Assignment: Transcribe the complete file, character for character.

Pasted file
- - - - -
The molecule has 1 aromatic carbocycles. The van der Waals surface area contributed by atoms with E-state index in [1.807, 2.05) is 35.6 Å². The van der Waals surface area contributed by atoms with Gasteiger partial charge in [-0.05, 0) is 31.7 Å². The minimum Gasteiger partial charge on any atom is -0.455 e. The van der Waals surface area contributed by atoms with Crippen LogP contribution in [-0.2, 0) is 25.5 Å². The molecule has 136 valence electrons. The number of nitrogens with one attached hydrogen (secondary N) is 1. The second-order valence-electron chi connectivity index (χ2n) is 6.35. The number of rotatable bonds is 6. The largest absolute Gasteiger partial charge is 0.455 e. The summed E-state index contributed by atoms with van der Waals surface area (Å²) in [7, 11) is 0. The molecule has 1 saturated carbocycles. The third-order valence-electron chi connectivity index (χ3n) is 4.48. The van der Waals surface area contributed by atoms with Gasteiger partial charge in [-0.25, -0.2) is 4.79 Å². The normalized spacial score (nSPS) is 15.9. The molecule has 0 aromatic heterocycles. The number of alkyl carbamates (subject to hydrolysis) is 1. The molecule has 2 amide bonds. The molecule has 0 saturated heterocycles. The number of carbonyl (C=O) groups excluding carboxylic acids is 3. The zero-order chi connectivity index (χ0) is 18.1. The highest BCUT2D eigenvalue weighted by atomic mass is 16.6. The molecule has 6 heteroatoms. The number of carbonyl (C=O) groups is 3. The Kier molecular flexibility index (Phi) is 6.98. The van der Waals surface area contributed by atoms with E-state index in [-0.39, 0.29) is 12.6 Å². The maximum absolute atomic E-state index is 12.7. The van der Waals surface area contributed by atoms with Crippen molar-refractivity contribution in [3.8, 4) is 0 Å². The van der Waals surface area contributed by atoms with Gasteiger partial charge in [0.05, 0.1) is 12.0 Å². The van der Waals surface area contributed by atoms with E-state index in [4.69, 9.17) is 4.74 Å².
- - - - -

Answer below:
The molecule has 1 aromatic carbocycles. The van der Waals surface area contributed by atoms with E-state index in [1.807, 2.05) is 35.6 Å². The van der Waals surface area contributed by atoms with Gasteiger partial charge in [-0.05, 0) is 31.7 Å². The minimum Gasteiger partial charge on any atom is -0.455 e. The van der Waals surface area contributed by atoms with Crippen LogP contribution in [-0.2, 0) is 25.5 Å². The molecule has 136 valence electrons. The number of nitrogens with one attached hydrogen (secondary N) is 1. The second-order valence-electron chi connectivity index (χ2n) is 6.35. The number of rotatable bonds is 6. The largest absolute Gasteiger partial charge is 0.455 e. The summed E-state index contributed by atoms with van der Waals surface area (Å²) in [7, 11) is 0. The molecule has 1 saturated carbocycles. The third-order valence-electron chi connectivity index (χ3n) is 4.48. The van der Waals surface area contributed by atoms with Gasteiger partial charge in [-0.25, -0.2) is 4.79 Å². The normalized spacial score (nSPS) is 15.9. The molecule has 0 aromatic heterocycles. The number of alkyl carbamates (subject to hydrolysis) is 1. The molecule has 2 amide bonds. The molecule has 0 saturated heterocycles. The number of carbonyl (C=O) groups excluding carboxylic acids is 3. The zero-order chi connectivity index (χ0) is 18.1. The highest BCUT2D eigenvalue weighted by atomic mass is 16.6. The molecule has 6 heteroatoms. The number of carbonyl (C=O) groups is 3. The Kier molecular flexibility index (Phi) is 6.98. The van der Waals surface area contributed by atoms with E-state index in [-0.39, 0.29) is 12.6 Å². The maximum absolute atomic E-state index is 12.7. The van der Waals surface area contributed by atoms with Crippen molar-refractivity contribution in [3.8, 4) is 0 Å². The van der Waals surface area contributed by atoms with Gasteiger partial charge in [0.05, 0.1) is 12.0 Å². The van der Waals surface area contributed by atoms with E-state index in [4.69, 9.17) is 4.74 Å².